In the next stunning novel from Pulitzer Prize-winning Julia Keller, following the popular A Killing in the Hills, a pregnant teenager is found murdered at the bottom of a river.
Julia Keller's A Killing in the Hills was one of the most acclaimed debuts of 2012. Set in Acker's Gap, a beautiful but poverty-stricken West Virginia mountain town, Keller's combination of shocking suspense and spellbinding characterization garnered her four starred reviews and won over critics and readers alike. Bell Elkins, the county prosecuting attorney, is the main character alongside the town itself, where she grew up - her family story is part and parcel of the tragedy of the place, but she hasn't given up on it. Like Dana Stabenow's Alaska or Dennis Lehane's South Boston, the place defines the people and their stories.
Bell's latest case is a bad one: pregnant sixteen-year-old Lucinda Trimble's body has been found at the bottom of Bitter River. And Lucinda didn't drown - she was dead before her body ever hit the water. But that's not all Bell is coping with these days. Her daughter is now living with Bell's ex-husband, hours away. Sheriff Nick Fogelsong, one of Bell's closest friends, is behaving oddly. Furthermore, a face from her past has resurfaced for reasons Bell can't quite figure. Searching for the truth, both behind Lucinda's murder and behind her own complicated relationships, will lead Bell down a path that might put her very life at risk.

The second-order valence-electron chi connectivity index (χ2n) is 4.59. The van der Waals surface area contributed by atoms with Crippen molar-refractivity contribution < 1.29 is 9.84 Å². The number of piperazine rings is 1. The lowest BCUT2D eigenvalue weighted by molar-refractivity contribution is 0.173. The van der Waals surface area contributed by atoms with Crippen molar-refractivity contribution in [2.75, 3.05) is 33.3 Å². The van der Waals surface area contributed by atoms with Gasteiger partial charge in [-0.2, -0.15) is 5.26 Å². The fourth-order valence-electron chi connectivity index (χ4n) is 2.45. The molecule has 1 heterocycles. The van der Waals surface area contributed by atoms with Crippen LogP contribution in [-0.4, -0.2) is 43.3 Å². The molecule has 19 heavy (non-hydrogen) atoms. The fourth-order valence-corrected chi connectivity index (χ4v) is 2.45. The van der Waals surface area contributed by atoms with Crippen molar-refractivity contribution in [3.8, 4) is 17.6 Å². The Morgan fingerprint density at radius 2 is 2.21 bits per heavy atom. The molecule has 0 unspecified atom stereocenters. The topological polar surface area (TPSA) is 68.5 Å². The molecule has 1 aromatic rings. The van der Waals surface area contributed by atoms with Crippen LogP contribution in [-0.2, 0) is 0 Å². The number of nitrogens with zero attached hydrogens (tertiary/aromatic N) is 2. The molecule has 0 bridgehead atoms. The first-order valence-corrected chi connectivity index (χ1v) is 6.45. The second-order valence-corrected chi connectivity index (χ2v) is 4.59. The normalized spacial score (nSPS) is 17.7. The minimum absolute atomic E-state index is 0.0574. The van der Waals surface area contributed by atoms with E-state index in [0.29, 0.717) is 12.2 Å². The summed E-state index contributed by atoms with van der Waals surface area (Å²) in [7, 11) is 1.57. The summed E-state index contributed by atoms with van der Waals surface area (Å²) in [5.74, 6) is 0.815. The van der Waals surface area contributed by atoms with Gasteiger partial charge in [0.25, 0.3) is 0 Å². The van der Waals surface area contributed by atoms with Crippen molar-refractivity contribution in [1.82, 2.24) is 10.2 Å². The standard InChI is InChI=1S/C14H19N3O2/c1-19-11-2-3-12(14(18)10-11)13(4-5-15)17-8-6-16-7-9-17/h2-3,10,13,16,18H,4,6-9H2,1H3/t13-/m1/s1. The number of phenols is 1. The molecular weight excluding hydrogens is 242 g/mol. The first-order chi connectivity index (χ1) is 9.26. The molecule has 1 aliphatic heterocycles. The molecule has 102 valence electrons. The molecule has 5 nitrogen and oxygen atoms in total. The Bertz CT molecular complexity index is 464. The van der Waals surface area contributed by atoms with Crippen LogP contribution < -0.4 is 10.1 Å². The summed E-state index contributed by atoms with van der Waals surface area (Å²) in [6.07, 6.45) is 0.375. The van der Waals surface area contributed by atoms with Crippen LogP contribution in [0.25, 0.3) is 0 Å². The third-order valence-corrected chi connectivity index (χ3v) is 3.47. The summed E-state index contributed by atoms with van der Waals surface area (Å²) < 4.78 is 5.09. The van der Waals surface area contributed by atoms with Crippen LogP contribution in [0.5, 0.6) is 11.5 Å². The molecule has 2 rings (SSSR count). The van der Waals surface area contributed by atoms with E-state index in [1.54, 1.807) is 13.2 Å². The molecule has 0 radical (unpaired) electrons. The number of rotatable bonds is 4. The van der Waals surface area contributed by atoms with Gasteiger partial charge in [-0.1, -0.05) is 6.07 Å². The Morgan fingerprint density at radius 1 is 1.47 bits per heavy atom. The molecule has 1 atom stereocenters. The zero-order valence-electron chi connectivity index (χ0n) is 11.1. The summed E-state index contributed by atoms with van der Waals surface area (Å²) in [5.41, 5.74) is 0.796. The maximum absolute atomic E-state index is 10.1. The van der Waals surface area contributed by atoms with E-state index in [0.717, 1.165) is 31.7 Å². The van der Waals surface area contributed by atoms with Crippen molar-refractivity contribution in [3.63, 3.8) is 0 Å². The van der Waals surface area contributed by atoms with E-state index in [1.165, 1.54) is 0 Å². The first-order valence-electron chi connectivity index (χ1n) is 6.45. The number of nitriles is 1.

"Starred Review. A worthy follow-up to Bell's debut: a literate, gritty, character-driven tale with another surprise ending." - Kirkus
"A worthy sequel to [Keller's] well-received adult fiction debut, A Killing in the Hills." - Publishers Weekly
"Starred Review. Once again, Keller combines masterful storytelling, a vivid sense of place - the beauty and poverty of Appalachia - a complex cast of characters, and a suspenseful, superbly executed plot that displays a depth rarely seen in mystery fiction." - Booklist
"Julia Keller is a beautiful writer and Bitter River has an elegiac force to it that is powerful and gripping. Bell Elkins is one of the most fully realized characters in fiction today. I just turned the last page on this one and I want more." - Michael Connelly
"Julia Keller's lyrical and evocative prose in Bitter River propels the novel until all you can do is hang on until the final page. Her sense of place is spot-on and bittersweet." - C.J. Box